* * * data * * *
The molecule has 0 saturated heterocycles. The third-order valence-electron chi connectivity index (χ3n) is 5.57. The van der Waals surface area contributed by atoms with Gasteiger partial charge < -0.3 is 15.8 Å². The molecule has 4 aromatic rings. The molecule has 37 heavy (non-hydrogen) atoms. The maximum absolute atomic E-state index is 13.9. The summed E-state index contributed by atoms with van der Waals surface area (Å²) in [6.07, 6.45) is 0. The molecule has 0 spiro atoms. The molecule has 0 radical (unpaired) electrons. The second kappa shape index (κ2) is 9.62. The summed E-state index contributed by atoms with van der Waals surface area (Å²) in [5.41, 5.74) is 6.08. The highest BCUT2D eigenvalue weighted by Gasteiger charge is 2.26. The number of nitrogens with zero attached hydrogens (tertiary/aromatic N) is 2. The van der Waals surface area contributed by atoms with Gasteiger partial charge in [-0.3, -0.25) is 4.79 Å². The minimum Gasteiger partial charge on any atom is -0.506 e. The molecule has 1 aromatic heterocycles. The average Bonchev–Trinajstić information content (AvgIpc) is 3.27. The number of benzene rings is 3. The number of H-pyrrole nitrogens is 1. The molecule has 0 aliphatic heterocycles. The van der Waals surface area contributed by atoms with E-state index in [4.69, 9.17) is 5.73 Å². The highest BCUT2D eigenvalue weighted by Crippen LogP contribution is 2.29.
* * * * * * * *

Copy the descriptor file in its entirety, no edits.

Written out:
The molecule has 0 saturated heterocycles. The third-order valence-electron chi connectivity index (χ3n) is 5.57. The van der Waals surface area contributed by atoms with Gasteiger partial charge < -0.3 is 15.8 Å². The molecule has 4 aromatic rings. The molecule has 37 heavy (non-hydrogen) atoms. The maximum absolute atomic E-state index is 13.9. The summed E-state index contributed by atoms with van der Waals surface area (Å²) in [6.07, 6.45) is 0. The molecule has 0 spiro atoms. The molecule has 0 radical (unpaired) electrons. The second kappa shape index (κ2) is 9.62. The summed E-state index contributed by atoms with van der Waals surface area (Å²) in [5.41, 5.74) is 6.08. The highest BCUT2D eigenvalue weighted by Gasteiger charge is 2.26. The number of nitrogens with zero attached hydrogens (tertiary/aromatic N) is 2. The van der Waals surface area contributed by atoms with Gasteiger partial charge in [-0.3, -0.25) is 4.79 Å². The minimum Gasteiger partial charge on any atom is -0.506 e. The molecule has 1 aromatic heterocycles. The average Bonchev–Trinajstić information content (AvgIpc) is 3.27. The number of benzene rings is 3. The number of H-pyrrole nitrogens is 1. The molecule has 0 aliphatic heterocycles. The van der Waals surface area contributed by atoms with E-state index in [4.69, 9.17) is 5.73 Å². The highest BCUT2D eigenvalue weighted by Crippen LogP contribution is 2.29.